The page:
Private Health Care as an Act of Terrorism, by Paul Buchheit

Private Health Care as an Act of Terrorism, by Paul Buchheit

Postby admin » Fri Jul 24, 2015 2:29 pm

Private Health Care as an Act of Terrorism
Paul Buchheit
NationofChange
July 20, 2015

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The the terror of unattainable health care is plaguing the U.S. Is being sick and having nowhere to turn terrorizing far too many Americans?

The FBI defines terrorism as “Acts dangerous to human life…intended to intimidate or coerce a civilian population.” Much of the behavior of our current health care system meets that definition. The facts show intention on the part of corporations to intimidate the population by using market strategies to charge whatever they like for their medical products and services, and an effort to coerce the public into accepting the current system as the only option.

The Average American Family Pays $4,000 for Medical Fraud and Subsidies

Medical billing fraud is estimated at 10 percent of all health care, or about $270 billion, while patent monopolies raise the price of prescription drugs by another $270 billion a year. Combined, this represents an astonishing annual cost of over $4,000 to an average American household. As The Atlantic puts it, “The people most likely to bilk the system are doctors and medical providers, not ‘welfare queens.'”

Intimidation by Outrageous Markups

In a recent analysis of 50 hospitals (49 for-profit) with the highest charge-to-cost ratios in 2012, the average markup was 1,000 percent, which means that a procedure costing a hospital $100 is marked up to $1,000 for us.

Some of the markups test the limits of sanity: an 80-cent needle for $143.25 (a 17,000 percent markup). A 25-cent IUD device for $1,000. A blood test that costs $10 in one hospital and $10,000 in another.

A Johns Hopkins professor explained, “They are marking up the prices because no one is telling them they can’t.”

Cheating and Coercion

Pharmaceutical companies have successfully lobbied Congress to keep Medicare from bargaining for lower drug prices. Americans are further cheated when corporations pay off generic drug manufacturers to delay entry of their products into the market, thereby forcing consumers to pay the highest prices for medicine.

We’re cheated again by certificate-of-need laws, which force many patients to accept established money-making procedures while denying access to modern technologies such as virtual colonoscopies.

And cheated yet again when the doctors we trust accept payoffs from pharmaceutical companies to promote the most expensive products.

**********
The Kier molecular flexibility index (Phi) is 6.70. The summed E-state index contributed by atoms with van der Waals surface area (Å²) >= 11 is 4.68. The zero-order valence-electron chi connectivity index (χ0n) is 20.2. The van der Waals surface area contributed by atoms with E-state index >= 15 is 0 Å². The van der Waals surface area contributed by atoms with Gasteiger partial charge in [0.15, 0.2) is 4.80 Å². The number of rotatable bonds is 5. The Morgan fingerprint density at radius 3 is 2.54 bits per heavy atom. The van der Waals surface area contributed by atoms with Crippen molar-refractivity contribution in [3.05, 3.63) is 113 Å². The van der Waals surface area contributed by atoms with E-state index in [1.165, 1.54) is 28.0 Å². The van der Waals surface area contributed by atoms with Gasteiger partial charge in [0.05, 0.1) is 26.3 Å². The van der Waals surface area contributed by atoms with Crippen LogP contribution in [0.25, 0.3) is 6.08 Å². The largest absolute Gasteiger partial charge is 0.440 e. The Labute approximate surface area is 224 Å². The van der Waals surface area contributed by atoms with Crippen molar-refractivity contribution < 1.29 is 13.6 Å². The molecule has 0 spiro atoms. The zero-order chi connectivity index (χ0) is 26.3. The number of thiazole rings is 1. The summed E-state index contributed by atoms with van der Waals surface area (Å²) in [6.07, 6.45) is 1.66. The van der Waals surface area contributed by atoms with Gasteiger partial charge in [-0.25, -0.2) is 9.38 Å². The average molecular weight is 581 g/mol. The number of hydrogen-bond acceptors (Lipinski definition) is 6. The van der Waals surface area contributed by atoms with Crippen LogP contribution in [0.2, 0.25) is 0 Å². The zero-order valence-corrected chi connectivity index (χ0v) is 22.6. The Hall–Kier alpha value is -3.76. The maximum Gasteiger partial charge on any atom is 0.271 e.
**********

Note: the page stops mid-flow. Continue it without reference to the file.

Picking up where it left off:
And, like the hospitals, corporations are fleecing the public with unfathomable markups. After Gilead Sciences was criticized for charging $1,000 for a hepatitis pill that costs $10 in Egypt, the company responded by introducing a new pill that costs $1,350.

The Terror of Poverty Without Health Care

Uninsurance can be deadly. Low-income minorities are least likely to have coverage, and the resulting financial stress, as documented by over 200 studies, leads to sickness and early death. Over 40 percent of uninsured adults of color would be eligible for Medicaid if the program were adopted by all states.

But it’s not just the uninsured who feel the terror of unattainable health care. About half of privately insured Americans report experiencing financial hardship as a result of health care costs, and nearly half (43 percent) of sick Americans skipped doctor’s visits and/or medication purchases in 2012 because of excessive costs. Even though with Obamacare the uninsured rate has dropped by nearly a third since 2013, the average deductible has more than doubled in just eight years, from under $600 to over $1,200, in large part due to corporate austerity measures. Many Americans can’t afford this. A recent Bankrate poll found that almost two-thirds of Americans didn’t have savings available to cover a $1,000 emergency room visit.

The Best Medical Care in the World — For the Wealthy

Wealth promotes health. Super wealth buys an emergency room for the mansion or yacht or private plane, equipped with scanners, ultrasounds, x-ray machines, and blood analyzers. Or, if a hospital stay is needed, one fine option is a $2,400 suite with a butler in the hospital’s penthouse.

Not all of “concierge medicine” is so extravagant. Basic signup fees range from $1,500 to $25,000 per year, with premium memberships offering unrestricted online access to a doctor, although with extra charges for face-to-face services. It’s out of the question for almost all of us.

Yet with a farcical display of self-congratulatory capitalist trickle-down rationalization, Forbes proclaims that “these elite concierge medical practices are trailblazing methodologies and technologies that will, in time, be available to everyone.”

Little chance with a privatized system. The reality is that being sick and having nowhere to turn is terrorizing far too many Americans.
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